Saturday, December 27, 2008

The Problem that can't be named is named!!

You know we’re in a significant debt crisis when The New York Times editorial page yells “uncle”. It did so on Sunday, November 30, 2008 in an editorial entitled “Bailing Away”. The New York Times editorial page is not known for being queasy about government intervention, but here they are worrying about the inflationary effects of all this debt, most of which is financed by “the Treasury…borrowing money and the Fed… printing it.”

One commentator recently said that after finding the limits of a gold standard based financial system in the 1930’s we are now finding the limits to a debt based financial system. It is therefore ironic for a problem born in debt; mortgage debt in particular but too much debt in general, the solution being offered is more debt; government debt.

It is possible that some short-term marginal uptick in the economy will be forthcoming from massive government “investments” be they bailouts of private industries or infrastructure improvements. We may see some short-term rebound in the economy and stock market, but it is difficult to see how the long-term economic outlook cannot but be negative.

When F.D.R. began implementing the New Deal, the federal government was about 2-3% of GDP. Today the federal government is currently about 18-20% but may approach 50% in the next few years. In 1932 the public debt was about $16B in 1932 dollars, which is about $206B in 2000 dollars. By the beginning of the war the debt was about $48B or $565B currently. At the end of WWII the debt was $269B or $5T in 2000 dollars, about ½ our current debt of about $10.7T. An important difference is much of the debt in 1945 was owed to Americans. Savings Bond a.k.a. War Bonds were marketed to U.S. citizens to get most of the money that had been hoarded during the Depression back into circulation. Today about 25% of the debt is owed to foreigners.

It’s interesting to note that as a percentage of GDP, our current debt situation is NOT the highest it’s been since WWII. That distinction goes to 1950 when our public debt was 94.1% of GDP. In 2008 our debt will equal about 73% of GDP, which is estimated to be about $14T. However, in 1950 social security and medicare didn’t face the demographic challenge it does today; a challenge that amounts to a $55T plus unfunded obligation. Plus, with hindsight, we know the country was on the cusp of about 15 years of significant growth. Today, we’re one year into a significant recession; probably the worse since WWII, that will probably last into 2010. It is, therefore, very hard to envision we’re about to enter a 15 to 20 year period of 3-4% annual growth, the kind of growth, that only with a significant reduction of the federal budget, has any hope of retiring the accumulated debt.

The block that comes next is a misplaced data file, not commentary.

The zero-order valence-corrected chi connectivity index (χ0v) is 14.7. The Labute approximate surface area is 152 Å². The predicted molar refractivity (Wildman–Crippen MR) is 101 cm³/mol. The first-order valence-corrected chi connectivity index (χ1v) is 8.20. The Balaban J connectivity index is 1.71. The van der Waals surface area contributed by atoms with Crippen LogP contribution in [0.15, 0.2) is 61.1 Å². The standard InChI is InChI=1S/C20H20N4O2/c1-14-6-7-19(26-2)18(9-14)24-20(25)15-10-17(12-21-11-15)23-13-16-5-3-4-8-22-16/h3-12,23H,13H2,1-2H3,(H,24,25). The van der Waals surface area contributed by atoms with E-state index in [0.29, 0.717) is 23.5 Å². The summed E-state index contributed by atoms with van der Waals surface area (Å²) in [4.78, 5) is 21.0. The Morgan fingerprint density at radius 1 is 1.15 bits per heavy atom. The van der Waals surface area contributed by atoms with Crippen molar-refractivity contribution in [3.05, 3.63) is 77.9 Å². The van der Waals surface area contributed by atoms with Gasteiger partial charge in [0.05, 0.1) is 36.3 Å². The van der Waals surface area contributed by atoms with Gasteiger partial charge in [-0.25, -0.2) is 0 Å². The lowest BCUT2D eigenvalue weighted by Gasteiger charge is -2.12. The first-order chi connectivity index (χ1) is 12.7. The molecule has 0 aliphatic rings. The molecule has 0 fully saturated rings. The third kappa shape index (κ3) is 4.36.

The prevailing wisdom is that in the current economic environment, government must intervene, deficits and debt be damned. The proof given is F.D.R. and the raving success he had in the 1930’s. However, Roosevelt’s policies worked more against growth than in support of it. Going from 25% unemployment to 14% in 9 years with a median rate of 17.2% is not a particularly great record. A factor that may influence some of today's Republicans to support intervention as much Democrats is a political culture that increasingly sees government as the problem-solver of last resort. And as we all know, getting re-elected is more important than doing what you believe is right.